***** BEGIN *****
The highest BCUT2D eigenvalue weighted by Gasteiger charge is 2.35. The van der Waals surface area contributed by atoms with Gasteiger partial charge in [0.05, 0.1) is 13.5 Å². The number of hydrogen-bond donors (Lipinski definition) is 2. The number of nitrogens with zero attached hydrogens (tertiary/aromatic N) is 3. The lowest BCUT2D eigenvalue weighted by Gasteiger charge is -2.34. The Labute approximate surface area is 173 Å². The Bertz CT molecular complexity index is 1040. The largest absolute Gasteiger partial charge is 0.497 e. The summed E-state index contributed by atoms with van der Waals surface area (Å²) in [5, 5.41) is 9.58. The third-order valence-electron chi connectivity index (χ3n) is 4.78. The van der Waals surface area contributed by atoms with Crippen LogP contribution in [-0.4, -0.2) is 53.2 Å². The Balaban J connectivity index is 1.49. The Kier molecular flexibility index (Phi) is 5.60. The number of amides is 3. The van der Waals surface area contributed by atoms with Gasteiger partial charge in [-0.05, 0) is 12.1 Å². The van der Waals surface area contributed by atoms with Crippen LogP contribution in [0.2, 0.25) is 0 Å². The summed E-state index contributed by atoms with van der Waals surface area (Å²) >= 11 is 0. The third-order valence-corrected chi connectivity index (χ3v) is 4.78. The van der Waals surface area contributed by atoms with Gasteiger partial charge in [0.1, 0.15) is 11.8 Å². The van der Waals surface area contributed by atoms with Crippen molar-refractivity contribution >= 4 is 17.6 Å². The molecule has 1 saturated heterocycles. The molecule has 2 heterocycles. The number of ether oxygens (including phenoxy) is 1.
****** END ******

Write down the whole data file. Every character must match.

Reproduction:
The highest BCUT2D eigenvalue weighted by Gasteiger charge is 2.35. The van der Waals surface area contributed by atoms with Gasteiger partial charge in [0.05, 0.1) is 13.5 Å². The number of hydrogen-bond donors (Lipinski definition) is 2. The number of nitrogens with zero attached hydrogens (tertiary/aromatic N) is 3. The lowest BCUT2D eigenvalue weighted by Gasteiger charge is -2.34. The Labute approximate surface area is 173 Å². The Bertz CT molecular complexity index is 1040. The largest absolute Gasteiger partial charge is 0.497 e. The summed E-state index contributed by atoms with van der Waals surface area (Å²) in [5, 5.41) is 9.58. The third-order valence-electron chi connectivity index (χ3n) is 4.78. The van der Waals surface area contributed by atoms with Crippen LogP contribution in [-0.4, -0.2) is 53.2 Å². The Balaban J connectivity index is 1.49. The Kier molecular flexibility index (Phi) is 5.60. The number of amides is 3. The van der Waals surface area contributed by atoms with Gasteiger partial charge in [-0.05, 0) is 12.1 Å². The van der Waals surface area contributed by atoms with Crippen LogP contribution in [0.2, 0.25) is 0 Å². The summed E-state index contributed by atoms with van der Waals surface area (Å²) >= 11 is 0. The third-order valence-corrected chi connectivity index (χ3v) is 4.78. The van der Waals surface area contributed by atoms with Gasteiger partial charge in [0.1, 0.15) is 11.8 Å². The van der Waals surface area contributed by atoms with Crippen molar-refractivity contribution >= 4 is 17.6 Å². The molecule has 1 saturated heterocycles. The molecule has 2 heterocycles. The number of ether oxygens (including phenoxy) is 1.